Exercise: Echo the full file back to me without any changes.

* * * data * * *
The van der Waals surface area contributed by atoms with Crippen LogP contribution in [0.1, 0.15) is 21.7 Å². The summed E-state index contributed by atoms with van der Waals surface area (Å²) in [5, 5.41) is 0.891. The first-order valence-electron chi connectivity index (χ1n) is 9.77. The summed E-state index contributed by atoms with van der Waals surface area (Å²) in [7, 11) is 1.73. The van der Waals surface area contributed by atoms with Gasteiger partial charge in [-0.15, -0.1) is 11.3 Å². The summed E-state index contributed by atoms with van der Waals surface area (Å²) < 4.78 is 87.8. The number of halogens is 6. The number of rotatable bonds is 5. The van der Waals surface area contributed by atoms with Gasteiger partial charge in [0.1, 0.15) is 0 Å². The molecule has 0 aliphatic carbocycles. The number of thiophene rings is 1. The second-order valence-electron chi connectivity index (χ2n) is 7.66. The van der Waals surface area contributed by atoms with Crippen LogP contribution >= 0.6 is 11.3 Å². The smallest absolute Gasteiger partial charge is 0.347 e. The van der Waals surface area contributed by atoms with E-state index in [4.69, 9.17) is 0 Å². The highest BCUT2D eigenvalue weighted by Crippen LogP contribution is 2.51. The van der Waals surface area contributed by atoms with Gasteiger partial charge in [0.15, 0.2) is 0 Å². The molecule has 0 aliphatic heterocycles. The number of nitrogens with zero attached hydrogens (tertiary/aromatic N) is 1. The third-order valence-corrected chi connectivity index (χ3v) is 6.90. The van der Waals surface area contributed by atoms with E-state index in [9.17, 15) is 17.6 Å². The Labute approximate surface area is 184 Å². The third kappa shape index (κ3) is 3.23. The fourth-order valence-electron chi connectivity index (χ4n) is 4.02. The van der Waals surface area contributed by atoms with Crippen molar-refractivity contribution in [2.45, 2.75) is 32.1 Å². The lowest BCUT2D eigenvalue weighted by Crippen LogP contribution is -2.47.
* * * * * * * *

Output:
The van der Waals surface area contributed by atoms with Crippen LogP contribution in [0.1, 0.15) is 21.7 Å². The summed E-state index contributed by atoms with van der Waals surface area (Å²) in [5, 5.41) is 0.891. The first-order valence-electron chi connectivity index (χ1n) is 9.77. The summed E-state index contributed by atoms with van der Waals surface area (Å²) in [7, 11) is 1.73. The van der Waals surface area contributed by atoms with Gasteiger partial charge in [-0.15, -0.1) is 11.3 Å². The summed E-state index contributed by atoms with van der Waals surface area (Å²) < 4.78 is 87.8. The number of halogens is 6. The number of rotatable bonds is 5. The van der Waals surface area contributed by atoms with Gasteiger partial charge in [0.1, 0.15) is 0 Å². The molecule has 0 aliphatic carbocycles. The number of thiophene rings is 1. The second-order valence-electron chi connectivity index (χ2n) is 7.66. The van der Waals surface area contributed by atoms with Crippen LogP contribution >= 0.6 is 11.3 Å². The smallest absolute Gasteiger partial charge is 0.347 e. The van der Waals surface area contributed by atoms with E-state index in [4.69, 9.17) is 0 Å². The highest BCUT2D eigenvalue weighted by Crippen LogP contribution is 2.51. The van der Waals surface area contributed by atoms with Gasteiger partial charge in [0.15, 0.2) is 0 Å². The molecule has 0 aliphatic heterocycles. The number of nitrogens with zero attached hydrogens (tertiary/aromatic N) is 1. The third-order valence-corrected chi connectivity index (χ3v) is 6.90. The van der Waals surface area contributed by atoms with E-state index in [9.17, 15) is 17.6 Å². The Labute approximate surface area is 184 Å². The third kappa shape index (κ3) is 3.23. The fourth-order valence-electron chi connectivity index (χ4n) is 4.02. The van der Waals surface area contributed by atoms with Crippen molar-refractivity contribution in [2.45, 2.75) is 32.1 Å². The lowest BCUT2D eigenvalue weighted by Crippen LogP contribution is -2.47.